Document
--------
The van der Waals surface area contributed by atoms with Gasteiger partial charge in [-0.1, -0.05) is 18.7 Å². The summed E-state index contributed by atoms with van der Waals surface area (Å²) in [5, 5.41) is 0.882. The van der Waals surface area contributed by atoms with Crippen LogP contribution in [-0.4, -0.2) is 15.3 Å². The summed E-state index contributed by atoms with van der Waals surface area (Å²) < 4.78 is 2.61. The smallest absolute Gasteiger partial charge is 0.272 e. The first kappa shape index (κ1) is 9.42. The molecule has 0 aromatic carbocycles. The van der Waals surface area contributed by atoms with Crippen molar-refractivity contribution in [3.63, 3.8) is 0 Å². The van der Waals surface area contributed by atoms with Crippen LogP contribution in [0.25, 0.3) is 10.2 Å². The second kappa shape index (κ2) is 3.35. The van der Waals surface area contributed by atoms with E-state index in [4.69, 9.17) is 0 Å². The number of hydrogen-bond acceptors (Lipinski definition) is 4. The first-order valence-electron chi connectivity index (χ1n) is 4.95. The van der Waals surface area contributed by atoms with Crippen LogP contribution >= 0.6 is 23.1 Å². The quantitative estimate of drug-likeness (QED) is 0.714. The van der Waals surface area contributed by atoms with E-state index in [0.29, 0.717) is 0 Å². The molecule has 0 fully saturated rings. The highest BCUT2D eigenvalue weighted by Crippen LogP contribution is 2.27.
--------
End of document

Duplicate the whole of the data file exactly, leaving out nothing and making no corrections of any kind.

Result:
The van der Waals surface area contributed by atoms with Gasteiger partial charge in [-0.1, -0.05) is 18.7 Å². The summed E-state index contributed by atoms with van der Waals surface area (Å²) in [5, 5.41) is 0.882. The van der Waals surface area contributed by atoms with Crippen LogP contribution in [-0.4, -0.2) is 15.3 Å². The summed E-state index contributed by atoms with van der Waals surface area (Å²) < 4.78 is 2.61. The smallest absolute Gasteiger partial charge is 0.272 e. The first kappa shape index (κ1) is 9.42. The molecule has 0 aromatic carbocycles. The van der Waals surface area contributed by atoms with Crippen molar-refractivity contribution in [3.63, 3.8) is 0 Å². The van der Waals surface area contributed by atoms with Crippen LogP contribution in [0.25, 0.3) is 10.2 Å². The second kappa shape index (κ2) is 3.35. The van der Waals surface area contributed by atoms with E-state index in [4.69, 9.17) is 0 Å². The number of hydrogen-bond acceptors (Lipinski definition) is 4. The first-order valence-electron chi connectivity index (χ1n) is 4.95. The van der Waals surface area contributed by atoms with Crippen LogP contribution >= 0.6 is 23.1 Å². The quantitative estimate of drug-likeness (QED) is 0.714. The van der Waals surface area contributed by atoms with E-state index in [0.29, 0.717) is 0 Å². The molecule has 0 fully saturated rings. The highest BCUT2D eigenvalue weighted by Crippen LogP contribution is 2.27.